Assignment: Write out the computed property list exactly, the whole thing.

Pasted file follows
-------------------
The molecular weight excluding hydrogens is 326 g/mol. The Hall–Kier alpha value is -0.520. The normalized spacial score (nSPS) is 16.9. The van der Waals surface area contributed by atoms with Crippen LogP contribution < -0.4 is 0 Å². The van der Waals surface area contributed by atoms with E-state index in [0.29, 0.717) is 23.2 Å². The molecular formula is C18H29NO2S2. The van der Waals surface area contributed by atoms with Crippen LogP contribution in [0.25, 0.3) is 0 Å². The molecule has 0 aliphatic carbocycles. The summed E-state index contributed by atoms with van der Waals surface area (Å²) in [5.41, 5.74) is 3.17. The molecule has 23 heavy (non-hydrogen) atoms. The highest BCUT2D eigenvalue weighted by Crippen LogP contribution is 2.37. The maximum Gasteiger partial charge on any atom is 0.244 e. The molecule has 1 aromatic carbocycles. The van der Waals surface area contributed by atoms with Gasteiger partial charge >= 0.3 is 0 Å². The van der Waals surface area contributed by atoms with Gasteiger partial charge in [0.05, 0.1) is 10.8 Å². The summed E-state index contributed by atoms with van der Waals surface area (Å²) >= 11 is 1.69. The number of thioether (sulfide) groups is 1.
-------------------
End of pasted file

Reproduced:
The molecular weight excluding hydrogens is 326 g/mol. The Hall–Kier alpha value is -0.520. The normalized spacial score (nSPS) is 16.9. The van der Waals surface area contributed by atoms with Crippen LogP contribution < -0.4 is 0 Å². The van der Waals surface area contributed by atoms with E-state index in [0.29, 0.717) is 23.2 Å². The molecular formula is C18H29NO2S2. The van der Waals surface area contributed by atoms with Crippen LogP contribution in [0.25, 0.3) is 0 Å². The molecule has 0 aliphatic carbocycles. The summed E-state index contributed by atoms with van der Waals surface area (Å²) in [5.41, 5.74) is 3.17. The molecule has 23 heavy (non-hydrogen) atoms. The highest BCUT2D eigenvalue weighted by Crippen LogP contribution is 2.37. The maximum Gasteiger partial charge on any atom is 0.244 e. The molecule has 1 aromatic carbocycles. The van der Waals surface area contributed by atoms with Gasteiger partial charge >= 0.3 is 0 Å². The van der Waals surface area contributed by atoms with Gasteiger partial charge in [0.05, 0.1) is 10.8 Å². The summed E-state index contributed by atoms with van der Waals surface area (Å²) >= 11 is 1.69. The number of thioether (sulfide) groups is 1.